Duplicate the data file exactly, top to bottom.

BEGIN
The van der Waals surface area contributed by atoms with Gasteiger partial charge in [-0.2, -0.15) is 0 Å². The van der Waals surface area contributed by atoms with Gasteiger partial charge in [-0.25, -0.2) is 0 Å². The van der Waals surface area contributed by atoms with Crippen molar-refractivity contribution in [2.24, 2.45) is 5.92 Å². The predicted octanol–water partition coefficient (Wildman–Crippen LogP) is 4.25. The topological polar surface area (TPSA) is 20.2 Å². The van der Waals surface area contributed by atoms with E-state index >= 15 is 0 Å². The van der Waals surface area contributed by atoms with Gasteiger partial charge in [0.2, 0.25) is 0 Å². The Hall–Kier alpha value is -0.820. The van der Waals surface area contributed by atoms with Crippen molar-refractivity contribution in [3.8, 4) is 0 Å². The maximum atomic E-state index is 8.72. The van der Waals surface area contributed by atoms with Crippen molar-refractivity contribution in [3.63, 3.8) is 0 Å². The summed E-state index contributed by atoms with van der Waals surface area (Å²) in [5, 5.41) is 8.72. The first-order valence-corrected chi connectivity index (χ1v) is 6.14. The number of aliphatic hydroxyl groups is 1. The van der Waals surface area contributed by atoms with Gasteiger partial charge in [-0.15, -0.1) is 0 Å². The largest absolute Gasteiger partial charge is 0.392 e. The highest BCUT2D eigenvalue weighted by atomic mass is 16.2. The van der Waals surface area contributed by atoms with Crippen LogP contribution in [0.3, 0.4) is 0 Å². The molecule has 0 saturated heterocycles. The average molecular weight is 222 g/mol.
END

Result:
The van der Waals surface area contributed by atoms with Gasteiger partial charge in [-0.2, -0.15) is 0 Å². The van der Waals surface area contributed by atoms with Gasteiger partial charge in [-0.25, -0.2) is 0 Å². The van der Waals surface area contributed by atoms with Crippen molar-refractivity contribution in [2.24, 2.45) is 5.92 Å². The predicted octanol–water partition coefficient (Wildman–Crippen LogP) is 4.25. The topological polar surface area (TPSA) is 20.2 Å². The van der Waals surface area contributed by atoms with E-state index >= 15 is 0 Å². The van der Waals surface area contributed by atoms with Gasteiger partial charge in [0.2, 0.25) is 0 Å². The Hall–Kier alpha value is -0.820. The van der Waals surface area contributed by atoms with Crippen molar-refractivity contribution in [3.8, 4) is 0 Å². The maximum atomic E-state index is 8.72. The van der Waals surface area contributed by atoms with Crippen molar-refractivity contribution in [3.63, 3.8) is 0 Å². The summed E-state index contributed by atoms with van der Waals surface area (Å²) in [5, 5.41) is 8.72. The first-order valence-corrected chi connectivity index (χ1v) is 6.14. The number of aliphatic hydroxyl groups is 1. The van der Waals surface area contributed by atoms with Gasteiger partial charge in [-0.15, -0.1) is 0 Å². The largest absolute Gasteiger partial charge is 0.392 e. The highest BCUT2D eigenvalue weighted by atomic mass is 16.2. The van der Waals surface area contributed by atoms with Crippen LogP contribution in [0.3, 0.4) is 0 Å². The molecule has 0 saturated heterocycles. The average molecular weight is 222 g/mol.